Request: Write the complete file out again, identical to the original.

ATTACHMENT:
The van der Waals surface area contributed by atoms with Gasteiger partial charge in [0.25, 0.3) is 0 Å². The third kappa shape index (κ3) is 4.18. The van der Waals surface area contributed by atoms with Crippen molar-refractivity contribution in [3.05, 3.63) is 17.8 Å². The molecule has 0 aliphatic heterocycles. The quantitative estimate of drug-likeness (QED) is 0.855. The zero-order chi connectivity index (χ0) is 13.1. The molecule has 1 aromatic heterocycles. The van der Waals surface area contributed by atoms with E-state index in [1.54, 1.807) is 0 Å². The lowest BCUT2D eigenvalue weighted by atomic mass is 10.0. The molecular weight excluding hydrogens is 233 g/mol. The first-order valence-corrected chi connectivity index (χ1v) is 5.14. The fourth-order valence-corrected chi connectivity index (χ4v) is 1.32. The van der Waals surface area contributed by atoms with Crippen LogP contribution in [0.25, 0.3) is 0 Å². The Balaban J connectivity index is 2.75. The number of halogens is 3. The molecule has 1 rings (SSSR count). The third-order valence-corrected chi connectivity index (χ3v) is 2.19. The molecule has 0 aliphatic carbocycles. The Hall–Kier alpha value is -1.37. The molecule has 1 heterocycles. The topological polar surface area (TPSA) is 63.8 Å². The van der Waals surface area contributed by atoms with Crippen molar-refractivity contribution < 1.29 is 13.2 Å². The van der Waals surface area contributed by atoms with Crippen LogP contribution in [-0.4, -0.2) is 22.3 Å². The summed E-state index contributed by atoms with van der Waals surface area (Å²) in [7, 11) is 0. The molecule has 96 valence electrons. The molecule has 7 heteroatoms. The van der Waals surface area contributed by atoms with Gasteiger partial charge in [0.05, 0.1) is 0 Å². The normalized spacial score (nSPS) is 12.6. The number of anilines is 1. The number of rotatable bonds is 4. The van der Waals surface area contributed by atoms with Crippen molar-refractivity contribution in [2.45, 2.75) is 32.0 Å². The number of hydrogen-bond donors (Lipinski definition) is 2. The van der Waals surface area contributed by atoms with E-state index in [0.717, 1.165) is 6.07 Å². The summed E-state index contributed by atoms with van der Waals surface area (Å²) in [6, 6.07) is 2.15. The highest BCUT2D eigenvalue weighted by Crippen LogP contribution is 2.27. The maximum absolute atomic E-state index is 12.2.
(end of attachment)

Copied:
The van der Waals surface area contributed by atoms with Gasteiger partial charge in [0.25, 0.3) is 0 Å². The third kappa shape index (κ3) is 4.18. The van der Waals surface area contributed by atoms with Crippen molar-refractivity contribution in [3.05, 3.63) is 17.8 Å². The molecule has 0 aliphatic heterocycles. The quantitative estimate of drug-likeness (QED) is 0.855. The zero-order chi connectivity index (χ0) is 13.1. The molecule has 1 aromatic heterocycles. The van der Waals surface area contributed by atoms with E-state index in [1.54, 1.807) is 0 Å². The lowest BCUT2D eigenvalue weighted by atomic mass is 10.0. The molecular weight excluding hydrogens is 233 g/mol. The first-order valence-corrected chi connectivity index (χ1v) is 5.14. The fourth-order valence-corrected chi connectivity index (χ4v) is 1.32. The van der Waals surface area contributed by atoms with Crippen LogP contribution in [0.25, 0.3) is 0 Å². The Balaban J connectivity index is 2.75. The number of halogens is 3. The molecule has 1 rings (SSSR count). The third-order valence-corrected chi connectivity index (χ3v) is 2.19. The molecule has 0 aliphatic carbocycles. The Hall–Kier alpha value is -1.37. The molecule has 1 heterocycles. The topological polar surface area (TPSA) is 63.8 Å². The van der Waals surface area contributed by atoms with Crippen molar-refractivity contribution < 1.29 is 13.2 Å². The van der Waals surface area contributed by atoms with Crippen LogP contribution in [-0.4, -0.2) is 22.3 Å². The summed E-state index contributed by atoms with van der Waals surface area (Å²) in [7, 11) is 0. The molecule has 96 valence electrons. The molecule has 7 heteroatoms. The van der Waals surface area contributed by atoms with Gasteiger partial charge in [0.05, 0.1) is 0 Å². The normalized spacial score (nSPS) is 12.6. The number of anilines is 1. The number of rotatable bonds is 4. The van der Waals surface area contributed by atoms with Crippen molar-refractivity contribution in [2.45, 2.75) is 32.0 Å². The number of hydrogen-bond donors (Lipinski definition) is 2. The van der Waals surface area contributed by atoms with E-state index in [0.717, 1.165) is 6.07 Å². The summed E-state index contributed by atoms with van der Waals surface area (Å²) in [6, 6.07) is 2.15. The highest BCUT2D eigenvalue weighted by Crippen LogP contribution is 2.27. The maximum absolute atomic E-state index is 12.2.